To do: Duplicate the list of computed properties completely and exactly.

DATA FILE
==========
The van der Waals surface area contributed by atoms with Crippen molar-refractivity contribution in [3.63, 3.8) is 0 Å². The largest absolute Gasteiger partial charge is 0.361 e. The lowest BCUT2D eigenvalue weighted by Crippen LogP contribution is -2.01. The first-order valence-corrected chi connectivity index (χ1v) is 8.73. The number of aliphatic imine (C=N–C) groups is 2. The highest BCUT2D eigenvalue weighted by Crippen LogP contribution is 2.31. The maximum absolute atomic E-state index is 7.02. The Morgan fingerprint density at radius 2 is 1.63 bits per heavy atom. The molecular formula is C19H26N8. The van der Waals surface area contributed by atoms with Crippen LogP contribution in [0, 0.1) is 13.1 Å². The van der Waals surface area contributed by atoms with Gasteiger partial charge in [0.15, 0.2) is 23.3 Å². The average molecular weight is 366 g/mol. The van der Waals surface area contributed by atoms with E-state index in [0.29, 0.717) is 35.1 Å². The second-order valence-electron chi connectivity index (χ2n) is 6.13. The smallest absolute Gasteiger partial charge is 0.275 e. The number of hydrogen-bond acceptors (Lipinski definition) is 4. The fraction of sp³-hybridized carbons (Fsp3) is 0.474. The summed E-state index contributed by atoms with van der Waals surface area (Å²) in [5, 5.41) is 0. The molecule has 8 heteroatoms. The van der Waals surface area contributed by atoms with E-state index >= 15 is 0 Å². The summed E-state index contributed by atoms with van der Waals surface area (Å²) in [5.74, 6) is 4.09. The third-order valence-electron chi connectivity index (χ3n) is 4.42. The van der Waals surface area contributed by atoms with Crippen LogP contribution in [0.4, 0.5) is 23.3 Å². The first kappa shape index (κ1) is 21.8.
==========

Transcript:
The van der Waals surface area contributed by atoms with Crippen molar-refractivity contribution in [3.63, 3.8) is 0 Å². The largest absolute Gasteiger partial charge is 0.361 e. The lowest BCUT2D eigenvalue weighted by Crippen LogP contribution is -2.01. The first-order valence-corrected chi connectivity index (χ1v) is 8.73. The number of aliphatic imine (C=N–C) groups is 2. The highest BCUT2D eigenvalue weighted by Crippen LogP contribution is 2.31. The maximum absolute atomic E-state index is 7.02. The Morgan fingerprint density at radius 2 is 1.63 bits per heavy atom. The molecular formula is C19H26N8. The van der Waals surface area contributed by atoms with Crippen LogP contribution in [0, 0.1) is 13.1 Å². The van der Waals surface area contributed by atoms with Gasteiger partial charge in [0.15, 0.2) is 23.3 Å². The average molecular weight is 366 g/mol. The van der Waals surface area contributed by atoms with E-state index in [0.29, 0.717) is 35.1 Å². The second-order valence-electron chi connectivity index (χ2n) is 6.13. The smallest absolute Gasteiger partial charge is 0.275 e. The number of hydrogen-bond acceptors (Lipinski definition) is 4. The fraction of sp³-hybridized carbons (Fsp3) is 0.474. The summed E-state index contributed by atoms with van der Waals surface area (Å²) in [5, 5.41) is 0. The molecule has 8 heteroatoms. The van der Waals surface area contributed by atoms with E-state index >= 15 is 0 Å². The summed E-state index contributed by atoms with van der Waals surface area (Å²) in [5.74, 6) is 4.09. The third-order valence-electron chi connectivity index (χ3n) is 4.42. The van der Waals surface area contributed by atoms with Crippen LogP contribution in [0.4, 0.5) is 23.3 Å². The first kappa shape index (κ1) is 21.8.